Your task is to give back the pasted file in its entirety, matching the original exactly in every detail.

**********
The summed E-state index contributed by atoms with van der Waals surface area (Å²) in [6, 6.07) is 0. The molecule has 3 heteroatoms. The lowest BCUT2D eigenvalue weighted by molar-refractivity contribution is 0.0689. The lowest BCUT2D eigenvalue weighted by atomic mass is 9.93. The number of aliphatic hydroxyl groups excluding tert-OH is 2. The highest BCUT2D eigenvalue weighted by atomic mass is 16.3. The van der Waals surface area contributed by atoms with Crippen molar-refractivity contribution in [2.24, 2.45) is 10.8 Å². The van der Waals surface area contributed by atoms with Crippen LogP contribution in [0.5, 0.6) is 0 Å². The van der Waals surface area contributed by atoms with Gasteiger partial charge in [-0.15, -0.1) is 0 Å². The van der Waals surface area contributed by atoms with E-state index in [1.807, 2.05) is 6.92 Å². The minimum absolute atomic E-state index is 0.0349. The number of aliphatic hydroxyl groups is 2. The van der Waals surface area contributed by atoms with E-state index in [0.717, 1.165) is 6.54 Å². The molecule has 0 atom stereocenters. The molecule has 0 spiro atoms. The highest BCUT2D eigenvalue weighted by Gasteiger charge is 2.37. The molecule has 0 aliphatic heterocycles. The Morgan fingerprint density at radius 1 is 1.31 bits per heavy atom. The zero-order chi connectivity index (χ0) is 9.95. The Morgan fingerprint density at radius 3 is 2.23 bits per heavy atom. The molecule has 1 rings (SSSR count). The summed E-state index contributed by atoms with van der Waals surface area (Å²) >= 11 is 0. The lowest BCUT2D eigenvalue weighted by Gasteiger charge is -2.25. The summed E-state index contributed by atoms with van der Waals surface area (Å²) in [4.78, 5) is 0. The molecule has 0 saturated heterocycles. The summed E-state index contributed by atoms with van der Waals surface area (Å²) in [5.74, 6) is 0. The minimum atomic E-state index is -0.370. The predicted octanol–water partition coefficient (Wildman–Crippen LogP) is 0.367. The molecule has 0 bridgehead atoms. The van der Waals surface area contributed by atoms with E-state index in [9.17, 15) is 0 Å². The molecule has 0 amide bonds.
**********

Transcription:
The summed E-state index contributed by atoms with van der Waals surface area (Å²) in [6, 6.07) is 0. The molecule has 3 heteroatoms. The lowest BCUT2D eigenvalue weighted by molar-refractivity contribution is 0.0689. The lowest BCUT2D eigenvalue weighted by atomic mass is 9.93. The number of aliphatic hydroxyl groups excluding tert-OH is 2. The highest BCUT2D eigenvalue weighted by atomic mass is 16.3. The van der Waals surface area contributed by atoms with Crippen molar-refractivity contribution in [2.24, 2.45) is 10.8 Å². The van der Waals surface area contributed by atoms with Crippen LogP contribution in [0.5, 0.6) is 0 Å². The van der Waals surface area contributed by atoms with Gasteiger partial charge in [-0.15, -0.1) is 0 Å². The van der Waals surface area contributed by atoms with E-state index in [1.807, 2.05) is 6.92 Å². The minimum absolute atomic E-state index is 0.0349. The number of aliphatic hydroxyl groups is 2. The van der Waals surface area contributed by atoms with E-state index in [0.717, 1.165) is 6.54 Å². The molecule has 0 atom stereocenters. The molecule has 0 spiro atoms. The highest BCUT2D eigenvalue weighted by Gasteiger charge is 2.37. The molecule has 0 aliphatic heterocycles. The Morgan fingerprint density at radius 1 is 1.31 bits per heavy atom. The zero-order chi connectivity index (χ0) is 9.95. The Morgan fingerprint density at radius 3 is 2.23 bits per heavy atom. The molecule has 1 rings (SSSR count). The summed E-state index contributed by atoms with van der Waals surface area (Å²) >= 11 is 0. The lowest BCUT2D eigenvalue weighted by Gasteiger charge is -2.25. The summed E-state index contributed by atoms with van der Waals surface area (Å²) in [4.78, 5) is 0. The molecule has 0 saturated heterocycles. The summed E-state index contributed by atoms with van der Waals surface area (Å²) in [5.74, 6) is 0. The minimum atomic E-state index is -0.370. The predicted octanol–water partition coefficient (Wildman–Crippen LogP) is 0.367. The molecule has 0 bridgehead atoms. The van der Waals surface area contributed by atoms with E-state index in [9.17, 15) is 0 Å². The molecule has 0 amide bonds.